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Geoffrey Rush is such a great actor. He can go from being a handsome, mild mannered speech therapist in one movie (The King’s Speech), to a horrifically ugly zombie-pirate in the next. And boy does he make for a good horrifically ugly zombie-pirate. Originally the first mate on the Black Pearl under Captain Jack Sparrow, he led a mutiny against said captain, took command of his ship, and left him marooned on a forsaken desert island to die a slow and painful death. I guess it’s only fitting that shortly afterward he would be cursed by an Aztec spell that would make him die a slow and painful death, too, minus the death part (and plus the part where it turns him into a walking skeleton). Trouble is, the curse only served to make him even more evil.

6. Terminator – Terminator

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“I’ll be back.” “Hasta la vista, baby.” “Take my hand if you want to live.” These are only just a few one-liners uttered by the Terminator (a.k.a. Arnold Schwarzenegger) that have transcended the movies to become part of our pop culture. But quotes alone aren’t what make this cyborg a great villain. He rides a motorcycle, he can shoot a shotgun with one hand and hit his target, he’s from the future, he has a funny foreign accent for some reason, he’s a robot, he wears sunglasses, and he wears leather and can actually pull the look off. The list goes on and on. In a nutshell, he’s a badass, plain and simple.

5. Agent Smith – The Matrix

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Boy, it sure seems like there are a lot of robots on this list. Well, technically, Agent Smith is just a program. He has no real robot body. But dang, he really doesn’t need one, either. If Terminator was a badass, then this guy is a, well… whatever is badder than a badass. Not only does he dress impeccably (a perfectly fit black and white business suit with sunglasses), he can also dodge bullets, give the best sneer you’ve ever seen, and above all, knows Kung-Fu. Did I mention he has infinite lives? Whenever someone destroys his body, he just borrows someone else’s. After all, if you think about it, the Matrix is kinda like a video game. In fact, there really is only one guy that can take him on and win, and that’s Keanu Reeves, because, you know, he knows Kung-Fu, too.

4. Dr. Evil – Austin Powers: International Man of Mystery

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Whoever made the rule that good villains couldn’t be hilarious obviously didn’t tell Dr. Evil. This dude is bent on conquering the world. Or is it destroying the world? Actually, I think he just wants to hold it for ransom. Whatever his goals are, he is set on carrying them out in the most elaborate way possible. And that, my friends, is why he’s a great villain. Sure, it makes it super easy for Austin Powers to foil his plans, but what does that matter? Dr. Evil is by far the most entertaining villain on this list, and that certainly makes him deserving of this spot.

3. Maleficent – Sleeping Beauty

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It’s true that Disney’s Sleeping Beauty was not originally a movie, but that doesn’t mean this villain came from a book. It’s hard to imagine a Sleeping Beauty without Maleficent, but believe it or not, she didn’t actually exist until the 1959 animated movie. That’s a shame, too, because the self proclaimed “mistress of evil” is one of the scariest and most iconic villains ever invented. She is powerful enough to put everyone in an entire kingdom in a state of endless slumber, and, if she’s pushed far enough, can transform into a fire breathing dragon! She’s even getting her own live-action movie, due to arrive in theaters this summer. If that doesn’t tell you she is a great villain, I don’t know what will.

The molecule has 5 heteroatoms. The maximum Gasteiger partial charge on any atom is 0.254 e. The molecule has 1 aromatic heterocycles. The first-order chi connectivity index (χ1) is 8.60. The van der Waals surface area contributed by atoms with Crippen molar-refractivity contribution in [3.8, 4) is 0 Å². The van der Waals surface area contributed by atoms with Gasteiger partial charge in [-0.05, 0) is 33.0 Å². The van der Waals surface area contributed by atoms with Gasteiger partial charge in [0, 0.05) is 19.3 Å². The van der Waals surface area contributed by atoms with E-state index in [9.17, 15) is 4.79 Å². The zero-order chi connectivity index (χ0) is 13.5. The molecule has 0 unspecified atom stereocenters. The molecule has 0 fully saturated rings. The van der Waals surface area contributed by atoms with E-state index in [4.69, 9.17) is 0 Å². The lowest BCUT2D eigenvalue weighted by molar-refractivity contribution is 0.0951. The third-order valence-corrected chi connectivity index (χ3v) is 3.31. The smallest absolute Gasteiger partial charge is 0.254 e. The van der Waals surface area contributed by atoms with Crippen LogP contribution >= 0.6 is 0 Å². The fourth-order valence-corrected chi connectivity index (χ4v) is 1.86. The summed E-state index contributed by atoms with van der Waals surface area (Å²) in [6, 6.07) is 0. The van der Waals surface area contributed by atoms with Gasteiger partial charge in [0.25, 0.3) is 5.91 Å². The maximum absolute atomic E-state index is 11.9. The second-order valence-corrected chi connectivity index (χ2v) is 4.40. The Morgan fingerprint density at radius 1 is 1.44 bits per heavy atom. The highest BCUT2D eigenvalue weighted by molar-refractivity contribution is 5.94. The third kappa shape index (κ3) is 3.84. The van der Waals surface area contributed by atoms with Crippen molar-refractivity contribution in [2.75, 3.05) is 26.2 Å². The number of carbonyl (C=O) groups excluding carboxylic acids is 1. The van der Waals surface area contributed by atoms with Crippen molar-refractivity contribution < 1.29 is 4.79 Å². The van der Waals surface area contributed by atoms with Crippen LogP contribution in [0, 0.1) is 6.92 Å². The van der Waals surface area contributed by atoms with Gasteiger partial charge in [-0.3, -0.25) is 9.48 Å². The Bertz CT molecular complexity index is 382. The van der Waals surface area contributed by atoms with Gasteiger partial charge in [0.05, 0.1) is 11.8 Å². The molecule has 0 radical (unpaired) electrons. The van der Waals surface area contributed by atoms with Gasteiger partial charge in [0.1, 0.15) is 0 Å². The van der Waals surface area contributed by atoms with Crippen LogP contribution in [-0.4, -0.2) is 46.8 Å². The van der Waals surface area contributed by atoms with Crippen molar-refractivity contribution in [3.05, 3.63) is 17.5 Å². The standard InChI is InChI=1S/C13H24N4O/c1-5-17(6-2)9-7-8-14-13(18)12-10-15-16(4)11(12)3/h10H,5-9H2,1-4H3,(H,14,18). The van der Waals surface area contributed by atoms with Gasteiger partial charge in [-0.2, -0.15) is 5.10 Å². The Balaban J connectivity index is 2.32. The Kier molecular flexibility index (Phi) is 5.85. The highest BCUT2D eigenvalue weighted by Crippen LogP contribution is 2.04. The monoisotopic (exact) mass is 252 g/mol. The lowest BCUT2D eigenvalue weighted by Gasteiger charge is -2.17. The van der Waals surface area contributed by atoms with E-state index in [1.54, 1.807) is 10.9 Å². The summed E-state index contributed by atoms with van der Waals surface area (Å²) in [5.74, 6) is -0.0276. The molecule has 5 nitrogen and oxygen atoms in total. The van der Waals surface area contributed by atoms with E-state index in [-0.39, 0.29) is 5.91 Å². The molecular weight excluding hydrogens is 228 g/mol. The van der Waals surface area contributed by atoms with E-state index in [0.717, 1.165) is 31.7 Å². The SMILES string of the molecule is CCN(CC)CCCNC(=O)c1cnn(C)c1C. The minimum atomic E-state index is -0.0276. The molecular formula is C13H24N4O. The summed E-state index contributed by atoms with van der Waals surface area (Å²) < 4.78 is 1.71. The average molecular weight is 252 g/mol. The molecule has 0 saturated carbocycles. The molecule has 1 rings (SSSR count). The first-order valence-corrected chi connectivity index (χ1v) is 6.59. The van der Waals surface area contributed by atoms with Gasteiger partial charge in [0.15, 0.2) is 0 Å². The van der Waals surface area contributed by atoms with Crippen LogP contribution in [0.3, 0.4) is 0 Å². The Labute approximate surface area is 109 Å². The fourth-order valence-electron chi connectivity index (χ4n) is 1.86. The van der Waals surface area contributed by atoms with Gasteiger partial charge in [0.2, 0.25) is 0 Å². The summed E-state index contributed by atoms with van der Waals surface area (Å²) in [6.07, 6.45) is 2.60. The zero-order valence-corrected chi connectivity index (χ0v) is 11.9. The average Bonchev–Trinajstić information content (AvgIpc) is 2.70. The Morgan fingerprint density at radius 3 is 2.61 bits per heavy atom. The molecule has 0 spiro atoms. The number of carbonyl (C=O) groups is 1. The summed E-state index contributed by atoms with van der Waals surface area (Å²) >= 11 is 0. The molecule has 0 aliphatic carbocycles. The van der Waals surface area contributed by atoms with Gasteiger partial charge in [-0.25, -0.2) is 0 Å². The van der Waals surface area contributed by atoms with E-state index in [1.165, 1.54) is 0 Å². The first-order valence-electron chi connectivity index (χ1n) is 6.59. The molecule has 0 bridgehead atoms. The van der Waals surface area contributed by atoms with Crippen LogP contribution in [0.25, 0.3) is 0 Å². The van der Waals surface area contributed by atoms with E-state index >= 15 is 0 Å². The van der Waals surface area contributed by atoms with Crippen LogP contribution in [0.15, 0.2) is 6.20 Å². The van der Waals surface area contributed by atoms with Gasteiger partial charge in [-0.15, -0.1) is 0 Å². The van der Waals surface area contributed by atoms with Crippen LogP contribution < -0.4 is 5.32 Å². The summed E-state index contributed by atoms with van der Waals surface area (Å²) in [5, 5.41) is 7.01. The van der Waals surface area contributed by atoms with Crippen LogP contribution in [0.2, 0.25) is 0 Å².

2. Darth Vader – Star Wars

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He’s big, he’s dressed all in black, he’s got a creepy helmet, and he can choke you with his mind. He’s the quintessential villain. No doubt about it. And honestly, what is there to say about this guy that most people don’t already know? The only thing holding him back from being on top is his younger days as the whiny Anakin Skywalker.

1. Norman Bates – Psycho

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All the other villains on this list have been larger than life. In fact, there really is no way that any of them could be what they are or do what they do in our real world. But this guy, he’s a different story. And that’s precisely why he’s number one. He could be an actual person. That’s TERRIFYING! The guy kills his mom, leaves her corpse in his house, dresses up like her, thinks he is her, and kills people! That’s downright creepy. The scariest part is, for all you know, this guy could be your neighbor. He’s one of the greatest villains, for sure. To be honest, I’m getting scared just thinking about him.

EDIT:

Okay, so it turns out that Norman Bates is actually from a book (of course he is…). So he has been disqualified and moved over to the book list. That means Darth Vader is numero uno for the movie villains! So far, based on the poll, that’s where he belongs anyway.

All the other villains move up a spot as well, and Gordon Gekko, from Wall Street, is the new no. 10! I’d give him a picture and a caption, but I have a feeling not many people will vote for him anyway. Then again, you guys could prove me wrong.

What do you guys think? Be sure to vote below!